It is now accepted that from the 1st century AD, Aquitaine has not imported any more wine from its colonizing countries – Italy and Greece – but has become an exporter.
The vine ‘vitis vinifera’, existed in Aquitaine even before the appearance of man: it has ceased to be improved by cuttings and grafts. For merchants called ‘negotiators’, wine had become a bargaining chip against slaves, which the Roman world needed for its workforce.
The Saint Peter Parish in Verthuil was subject to the duality of its lords, and ‘Puycorneau’ was owned by three generations of royal notaries until its purchase in 1769 by Claude Juste Luetkens, a descendent of an ancient and influential family from Protestant Hamburg which was part of the Bordeaux wine trade since 1680.
The name ‘Luetkens’ was even given to a grape vine. The Charterhouse of Picourneau was built in 1777 on the site of the previous house (whose foundations are visible to this day). Subsequent to a gambling debt and a period vacant succession, the 12 hectares of the domain were sold in 1824 to the court of Lesparre, and auctioned off for 48,600 france by Pierre Thomas Malvezin, well known in bordeaux and a native of Aurillac.
The new owner gave up office in 1834 to devote his time entirely to the development of the domain. He is responsible, in addition to many quarrels with the mayor of the town and its neighbours, for major acquisitions, the planting of pines and cork oaks on several plots of land.
When he died at home in 1850, the domain which covered 78 hectares and spread over three cities was passed to one of his sons, Theophilus MALVEZIN (1824-1897). A former lawyer to The Court of Appeal of Bordeaux, he devoted most of his time to the study of agricultural issues, particularly the wine industry.
We also owe him for many book on these subjects, as well as books on Montaigne, Jews and the Bordeaux trade, which are still relevant and influential to this day. Unfortunately, the Picourneau vineyard, which he had not ceased to improve was seized by court order and sold in 1884. Ruined by phylloxera and other diseases, its area had reached 135 hectares in “vineyards, orchards, wood and farm buildings”.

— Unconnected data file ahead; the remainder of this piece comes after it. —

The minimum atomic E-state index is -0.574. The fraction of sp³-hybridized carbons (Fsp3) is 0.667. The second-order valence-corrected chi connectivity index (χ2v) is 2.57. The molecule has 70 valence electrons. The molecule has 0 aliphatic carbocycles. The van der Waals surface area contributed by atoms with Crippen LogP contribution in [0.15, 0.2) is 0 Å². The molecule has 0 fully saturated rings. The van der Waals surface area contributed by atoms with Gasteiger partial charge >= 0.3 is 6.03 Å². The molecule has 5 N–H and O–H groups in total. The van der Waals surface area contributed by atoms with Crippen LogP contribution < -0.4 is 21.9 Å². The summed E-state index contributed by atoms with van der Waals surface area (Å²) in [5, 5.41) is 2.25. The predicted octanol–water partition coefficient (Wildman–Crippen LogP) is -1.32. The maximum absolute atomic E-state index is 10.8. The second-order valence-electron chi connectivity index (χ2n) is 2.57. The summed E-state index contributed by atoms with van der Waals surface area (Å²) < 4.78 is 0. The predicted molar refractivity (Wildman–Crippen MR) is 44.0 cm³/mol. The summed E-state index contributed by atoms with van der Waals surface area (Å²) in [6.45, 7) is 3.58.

His son, Franz, (1857-1923) was then 27. Graduating from the Business School of Bordeaux, he founded an important wine auction house. Inventively, he turned to the industry. He did studies on experimenting with and chemically storing wine, met “Pasteur” in his research on Yellow Fever and published numerous books, brochures and technical articles.
At his factory in Caudéran, he invented and manufactured numerous agricultural instruments. Several generations of the MALVEZIN family have led the ‘Chateau Picourneau’ at its peak. Success recognised by numerous distinctions and awards were won in various competitions in France and abroad.
Subsequently over the years, the field belonged to a dozen different owners who neglected it, and broke it up.
In 1967, Pierre and Line Canale, acquired the house and some of its buildings, with less than two hectares of park and gardens. They managed to reconstruct all the buildings, but failed twice in their attempts to purchase plots of contiguous vineyards.
It was not until 2013 that their son Jean Dominique Canale and his wife Muriel managed to buy a vineyard plot, a small part of the old “Domaine de Picourneau”. They then undertook the resumption of production of this traditional wine, taking pleasure in the age-old traditional experience. In those circumstances, they had to add the name Picourneau to that of Malvezin- it was made and accepted by the INPI (the National Institute of Industrial Property).